Thursday, September 30, 2010

Anthony Bourdain and Eric Ripert

The phenomenon of the celebrity chef was evident Thursday night when Anthony Bourdain and Eric Ripert joined forces at Clowes Hall. The event was sold-out; the crowd was a mix of well-heeled, privileged foodies from the shiny suburb just north of Indy and sandaled, Whole Foods-shopping, granola types. When I first heard news of this event I was surprised to find it would not include a cooking demonstration, or even a discussion of culinary technique -- and indeed, there were no spatulas or whisks used in this program. In fact, aside from the two couches and coffee table onstage, the only prop was an over-sized bucket of iced beer, the contents of which facilitated the two-hour conversation about food between these two celebrity chefs.

Initially, I was dubious about the idea of hearing these two men talk about food. I wondered if I could connect with them. After all, just because a person can cook, or can cook on TV, doesn't necessarily mean that what he has to say is worth listening to. But Bourdain and Ripert did have something special to offer. There was a genuine affection and a natural chemistry between the two men that made for an engaging and lively discussion. Also, their contrasting personalities played off each other nicely. Ripert's calm and thoughtful manner was the perfect foil for Bourdain's gregarious, unedited and provocative persona.

Some of the more noteworthy moments of the evening came when Bourdain let loose. He took on The Olive Garden (for bastardizing Italian food), and chef Gordon Ramsey (for his punishing ways on the show "Hell's Kitchen"). Bourdain's most entertaining tirade was when he took on one of the more cherished icons of the foodie world, Alice Waters. I heard Waters speak at the Indianapolis Museum of Art a year or two ago, and I remember her mentioning a program that would promote organic school lunches. Bourdain concurred that Water's goal of organic school lunches is laudable, but then put things in perspective by pragmatically suggesting that before funds are directed towards making sure a child's lunch is organic (complete with a flower vase decorating the table!), those funds should first go towards making sure the child can read.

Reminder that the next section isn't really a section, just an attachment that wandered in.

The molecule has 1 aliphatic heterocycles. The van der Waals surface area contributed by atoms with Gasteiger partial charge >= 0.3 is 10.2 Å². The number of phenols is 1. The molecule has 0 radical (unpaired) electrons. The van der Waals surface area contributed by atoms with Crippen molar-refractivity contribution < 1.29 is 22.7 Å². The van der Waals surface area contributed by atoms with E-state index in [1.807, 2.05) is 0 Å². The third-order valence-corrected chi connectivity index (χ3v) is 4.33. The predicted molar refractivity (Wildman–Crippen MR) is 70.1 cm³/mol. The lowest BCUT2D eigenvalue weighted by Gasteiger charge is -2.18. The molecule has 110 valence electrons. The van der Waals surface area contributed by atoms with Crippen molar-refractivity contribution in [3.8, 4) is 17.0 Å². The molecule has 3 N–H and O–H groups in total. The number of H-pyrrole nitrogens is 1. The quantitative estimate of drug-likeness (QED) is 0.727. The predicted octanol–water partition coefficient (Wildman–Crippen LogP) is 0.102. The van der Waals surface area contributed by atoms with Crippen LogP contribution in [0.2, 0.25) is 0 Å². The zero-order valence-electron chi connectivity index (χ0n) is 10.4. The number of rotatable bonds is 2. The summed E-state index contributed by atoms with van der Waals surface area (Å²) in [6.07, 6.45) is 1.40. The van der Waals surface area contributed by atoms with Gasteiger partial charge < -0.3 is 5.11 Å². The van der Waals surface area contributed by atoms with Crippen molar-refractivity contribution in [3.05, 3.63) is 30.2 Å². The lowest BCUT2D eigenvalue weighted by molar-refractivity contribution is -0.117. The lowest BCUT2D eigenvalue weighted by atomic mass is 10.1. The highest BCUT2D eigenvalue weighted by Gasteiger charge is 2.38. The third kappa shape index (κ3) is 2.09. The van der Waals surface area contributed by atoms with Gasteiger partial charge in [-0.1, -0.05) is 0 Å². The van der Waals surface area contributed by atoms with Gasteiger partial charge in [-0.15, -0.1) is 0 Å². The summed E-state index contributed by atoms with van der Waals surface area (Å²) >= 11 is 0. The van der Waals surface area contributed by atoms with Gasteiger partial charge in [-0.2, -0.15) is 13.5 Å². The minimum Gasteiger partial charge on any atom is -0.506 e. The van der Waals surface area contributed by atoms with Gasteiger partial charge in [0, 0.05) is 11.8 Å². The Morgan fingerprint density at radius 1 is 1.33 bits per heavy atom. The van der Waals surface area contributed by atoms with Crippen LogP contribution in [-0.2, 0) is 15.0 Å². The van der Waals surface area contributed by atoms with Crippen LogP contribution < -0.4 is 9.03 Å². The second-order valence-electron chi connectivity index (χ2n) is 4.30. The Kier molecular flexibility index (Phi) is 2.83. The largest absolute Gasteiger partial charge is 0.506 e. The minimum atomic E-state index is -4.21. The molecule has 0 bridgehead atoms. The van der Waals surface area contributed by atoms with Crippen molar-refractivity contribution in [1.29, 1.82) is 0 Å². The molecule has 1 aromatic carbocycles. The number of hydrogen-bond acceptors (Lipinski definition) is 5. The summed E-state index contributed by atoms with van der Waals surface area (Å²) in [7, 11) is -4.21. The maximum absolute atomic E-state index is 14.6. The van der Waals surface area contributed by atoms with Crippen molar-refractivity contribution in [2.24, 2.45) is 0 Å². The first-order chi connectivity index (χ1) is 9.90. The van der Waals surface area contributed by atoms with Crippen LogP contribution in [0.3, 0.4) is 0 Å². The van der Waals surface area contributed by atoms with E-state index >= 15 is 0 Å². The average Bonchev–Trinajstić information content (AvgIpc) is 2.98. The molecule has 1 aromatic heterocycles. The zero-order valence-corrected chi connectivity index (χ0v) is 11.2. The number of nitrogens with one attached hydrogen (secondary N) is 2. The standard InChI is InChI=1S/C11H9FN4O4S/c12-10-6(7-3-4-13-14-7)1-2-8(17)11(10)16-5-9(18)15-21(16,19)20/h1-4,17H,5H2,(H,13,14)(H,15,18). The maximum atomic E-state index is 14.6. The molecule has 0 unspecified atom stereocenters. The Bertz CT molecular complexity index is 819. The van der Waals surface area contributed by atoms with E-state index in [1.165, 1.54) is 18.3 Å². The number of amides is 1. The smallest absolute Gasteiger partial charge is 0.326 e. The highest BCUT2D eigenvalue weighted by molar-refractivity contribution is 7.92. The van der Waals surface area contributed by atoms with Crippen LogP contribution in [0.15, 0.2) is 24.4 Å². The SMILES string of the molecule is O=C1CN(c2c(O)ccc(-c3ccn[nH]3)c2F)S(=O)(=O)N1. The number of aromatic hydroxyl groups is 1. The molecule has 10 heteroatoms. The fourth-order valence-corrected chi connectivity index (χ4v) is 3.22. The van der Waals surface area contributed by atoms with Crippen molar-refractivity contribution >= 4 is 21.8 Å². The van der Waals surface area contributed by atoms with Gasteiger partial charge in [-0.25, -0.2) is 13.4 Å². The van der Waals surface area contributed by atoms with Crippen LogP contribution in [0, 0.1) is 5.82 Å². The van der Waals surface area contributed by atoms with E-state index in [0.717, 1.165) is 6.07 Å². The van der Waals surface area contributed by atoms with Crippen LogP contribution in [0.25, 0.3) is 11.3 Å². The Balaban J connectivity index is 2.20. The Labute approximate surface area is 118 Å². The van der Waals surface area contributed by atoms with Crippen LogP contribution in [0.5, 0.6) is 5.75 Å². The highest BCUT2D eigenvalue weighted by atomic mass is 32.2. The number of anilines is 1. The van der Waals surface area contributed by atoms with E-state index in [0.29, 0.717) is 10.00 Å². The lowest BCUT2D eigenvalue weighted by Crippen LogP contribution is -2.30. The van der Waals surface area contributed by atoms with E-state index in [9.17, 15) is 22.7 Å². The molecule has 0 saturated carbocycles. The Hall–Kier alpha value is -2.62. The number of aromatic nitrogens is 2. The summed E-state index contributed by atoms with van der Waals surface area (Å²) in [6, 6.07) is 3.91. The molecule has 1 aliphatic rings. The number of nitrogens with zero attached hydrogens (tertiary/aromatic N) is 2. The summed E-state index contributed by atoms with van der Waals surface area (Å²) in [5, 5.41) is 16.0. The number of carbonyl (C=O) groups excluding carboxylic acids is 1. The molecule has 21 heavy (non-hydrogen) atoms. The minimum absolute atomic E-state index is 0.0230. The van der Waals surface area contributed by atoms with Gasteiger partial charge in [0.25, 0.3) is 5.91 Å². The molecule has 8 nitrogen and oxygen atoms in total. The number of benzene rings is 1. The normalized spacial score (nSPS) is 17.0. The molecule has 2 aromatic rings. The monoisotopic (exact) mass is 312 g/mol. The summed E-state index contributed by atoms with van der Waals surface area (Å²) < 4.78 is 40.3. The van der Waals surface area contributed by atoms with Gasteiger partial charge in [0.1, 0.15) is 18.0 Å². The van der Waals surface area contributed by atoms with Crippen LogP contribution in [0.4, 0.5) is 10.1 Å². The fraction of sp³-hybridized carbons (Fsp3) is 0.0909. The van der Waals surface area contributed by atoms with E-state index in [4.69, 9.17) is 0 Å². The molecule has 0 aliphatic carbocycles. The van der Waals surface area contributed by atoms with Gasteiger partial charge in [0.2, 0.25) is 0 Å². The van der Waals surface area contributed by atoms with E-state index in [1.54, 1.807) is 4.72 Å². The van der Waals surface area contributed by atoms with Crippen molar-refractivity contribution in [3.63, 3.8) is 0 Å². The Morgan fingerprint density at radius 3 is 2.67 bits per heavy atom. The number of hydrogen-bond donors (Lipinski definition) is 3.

I hadn't expected this non-cooking program about food to be so enjoyable. As I left, I reflected on how the two men, especially Bourdain, connected so well with the audience. Both men, despite being in the spotlight, were able to be themselves onstage. Each came across as comfortable in his own skin. This ease lent them a natural magnetism, and reminded me of what a precious gift self-expression is -- how the ability to express oneself facilitates connections -- and isn't that what we're all looking for, anyway? Bourdain and Ripert made for a fun night -- and this without consuming a single calorie.

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